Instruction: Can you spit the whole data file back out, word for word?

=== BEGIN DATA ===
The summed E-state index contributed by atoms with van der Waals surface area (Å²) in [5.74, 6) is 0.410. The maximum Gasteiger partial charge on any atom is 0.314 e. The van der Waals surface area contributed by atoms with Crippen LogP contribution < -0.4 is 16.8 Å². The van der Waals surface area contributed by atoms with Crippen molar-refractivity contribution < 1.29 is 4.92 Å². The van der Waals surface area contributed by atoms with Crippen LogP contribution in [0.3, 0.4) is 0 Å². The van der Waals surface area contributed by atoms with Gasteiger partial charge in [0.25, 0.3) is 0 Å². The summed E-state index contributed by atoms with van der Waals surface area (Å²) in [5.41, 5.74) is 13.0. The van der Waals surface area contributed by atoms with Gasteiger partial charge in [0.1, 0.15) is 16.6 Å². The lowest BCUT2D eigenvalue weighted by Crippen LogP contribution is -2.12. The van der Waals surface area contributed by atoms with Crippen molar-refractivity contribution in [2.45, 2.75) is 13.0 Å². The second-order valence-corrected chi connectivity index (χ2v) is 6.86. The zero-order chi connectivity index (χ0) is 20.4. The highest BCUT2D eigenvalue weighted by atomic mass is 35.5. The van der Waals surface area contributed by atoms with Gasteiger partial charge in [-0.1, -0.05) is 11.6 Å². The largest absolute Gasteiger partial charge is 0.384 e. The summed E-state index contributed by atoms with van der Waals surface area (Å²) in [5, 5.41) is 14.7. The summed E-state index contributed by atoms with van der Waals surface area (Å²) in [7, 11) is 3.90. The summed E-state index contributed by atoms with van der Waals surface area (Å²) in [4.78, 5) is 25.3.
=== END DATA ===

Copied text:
The summed E-state index contributed by atoms with van der Waals surface area (Å²) in [5.74, 6) is 0.410. The maximum Gasteiger partial charge on any atom is 0.314 e. The van der Waals surface area contributed by atoms with Crippen LogP contribution < -0.4 is 16.8 Å². The van der Waals surface area contributed by atoms with Crippen molar-refractivity contribution < 1.29 is 4.92 Å². The van der Waals surface area contributed by atoms with Crippen LogP contribution in [0.3, 0.4) is 0 Å². The van der Waals surface area contributed by atoms with Gasteiger partial charge in [0.25, 0.3) is 0 Å². The summed E-state index contributed by atoms with van der Waals surface area (Å²) in [5.41, 5.74) is 13.0. The van der Waals surface area contributed by atoms with Gasteiger partial charge in [0.1, 0.15) is 16.6 Å². The lowest BCUT2D eigenvalue weighted by Crippen LogP contribution is -2.12. The van der Waals surface area contributed by atoms with Crippen molar-refractivity contribution in [2.45, 2.75) is 13.0 Å². The second-order valence-corrected chi connectivity index (χ2v) is 6.86. The zero-order chi connectivity index (χ0) is 20.4. The highest BCUT2D eigenvalue weighted by atomic mass is 35.5. The van der Waals surface area contributed by atoms with Gasteiger partial charge in [-0.1, -0.05) is 11.6 Å². The largest absolute Gasteiger partial charge is 0.384 e. The summed E-state index contributed by atoms with van der Waals surface area (Å²) in [5, 5.41) is 14.7. The summed E-state index contributed by atoms with van der Waals surface area (Å²) in [7, 11) is 3.90. The summed E-state index contributed by atoms with van der Waals surface area (Å²) in [4.78, 5) is 25.3.